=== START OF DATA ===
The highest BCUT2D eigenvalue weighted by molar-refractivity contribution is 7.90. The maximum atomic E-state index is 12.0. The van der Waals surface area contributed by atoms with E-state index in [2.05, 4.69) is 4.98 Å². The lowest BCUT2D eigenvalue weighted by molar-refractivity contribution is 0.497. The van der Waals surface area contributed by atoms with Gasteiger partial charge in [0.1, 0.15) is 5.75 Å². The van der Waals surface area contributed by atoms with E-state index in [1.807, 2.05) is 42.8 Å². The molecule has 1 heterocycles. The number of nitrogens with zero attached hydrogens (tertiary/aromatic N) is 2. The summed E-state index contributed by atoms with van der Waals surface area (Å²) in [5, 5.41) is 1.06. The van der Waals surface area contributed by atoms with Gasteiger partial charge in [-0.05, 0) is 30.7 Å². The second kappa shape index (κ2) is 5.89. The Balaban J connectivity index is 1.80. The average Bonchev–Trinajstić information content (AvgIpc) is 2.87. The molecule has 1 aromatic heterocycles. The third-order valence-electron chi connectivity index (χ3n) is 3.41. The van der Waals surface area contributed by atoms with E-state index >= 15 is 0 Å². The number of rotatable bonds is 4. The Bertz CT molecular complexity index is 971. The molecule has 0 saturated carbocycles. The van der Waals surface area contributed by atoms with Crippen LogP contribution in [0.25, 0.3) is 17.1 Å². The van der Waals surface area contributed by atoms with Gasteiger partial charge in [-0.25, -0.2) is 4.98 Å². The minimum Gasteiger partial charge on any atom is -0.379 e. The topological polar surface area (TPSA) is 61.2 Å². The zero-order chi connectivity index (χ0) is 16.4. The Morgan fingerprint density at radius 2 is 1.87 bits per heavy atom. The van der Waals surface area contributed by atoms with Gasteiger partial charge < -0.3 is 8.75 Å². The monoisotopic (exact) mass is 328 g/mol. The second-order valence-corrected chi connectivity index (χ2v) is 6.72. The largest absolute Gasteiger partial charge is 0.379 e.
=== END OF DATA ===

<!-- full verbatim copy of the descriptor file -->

The highest BCUT2D eigenvalue weighted by molar-refractivity contribution is 7.90. The maximum atomic E-state index is 12.0. The van der Waals surface area contributed by atoms with E-state index in [2.05, 4.69) is 4.98 Å². The lowest BCUT2D eigenvalue weighted by molar-refractivity contribution is 0.497. The van der Waals surface area contributed by atoms with Gasteiger partial charge in [0.1, 0.15) is 5.75 Å². The van der Waals surface area contributed by atoms with E-state index in [1.807, 2.05) is 42.8 Å². The molecule has 1 heterocycles. The number of nitrogens with zero attached hydrogens (tertiary/aromatic N) is 2. The summed E-state index contributed by atoms with van der Waals surface area (Å²) in [5, 5.41) is 1.06. The van der Waals surface area contributed by atoms with Gasteiger partial charge in [-0.05, 0) is 30.7 Å². The second kappa shape index (κ2) is 5.89. The Balaban J connectivity index is 1.80. The average Bonchev–Trinajstić information content (AvgIpc) is 2.87. The molecule has 1 aromatic heterocycles. The third-order valence-electron chi connectivity index (χ3n) is 3.41. The van der Waals surface area contributed by atoms with E-state index >= 15 is 0 Å². The number of rotatable bonds is 4. The Bertz CT molecular complexity index is 971. The molecule has 0 saturated carbocycles. The van der Waals surface area contributed by atoms with Crippen LogP contribution in [0.25, 0.3) is 17.1 Å². The van der Waals surface area contributed by atoms with Gasteiger partial charge in [-0.25, -0.2) is 4.98 Å². The minimum Gasteiger partial charge on any atom is -0.379 e. The topological polar surface area (TPSA) is 61.2 Å². The zero-order chi connectivity index (χ0) is 16.4. The Morgan fingerprint density at radius 2 is 1.87 bits per heavy atom. The van der Waals surface area contributed by atoms with Gasteiger partial charge < -0.3 is 8.75 Å². The monoisotopic (exact) mass is 328 g/mol. The second-order valence-corrected chi connectivity index (χ2v) is 6.72. The largest absolute Gasteiger partial charge is 0.379 e.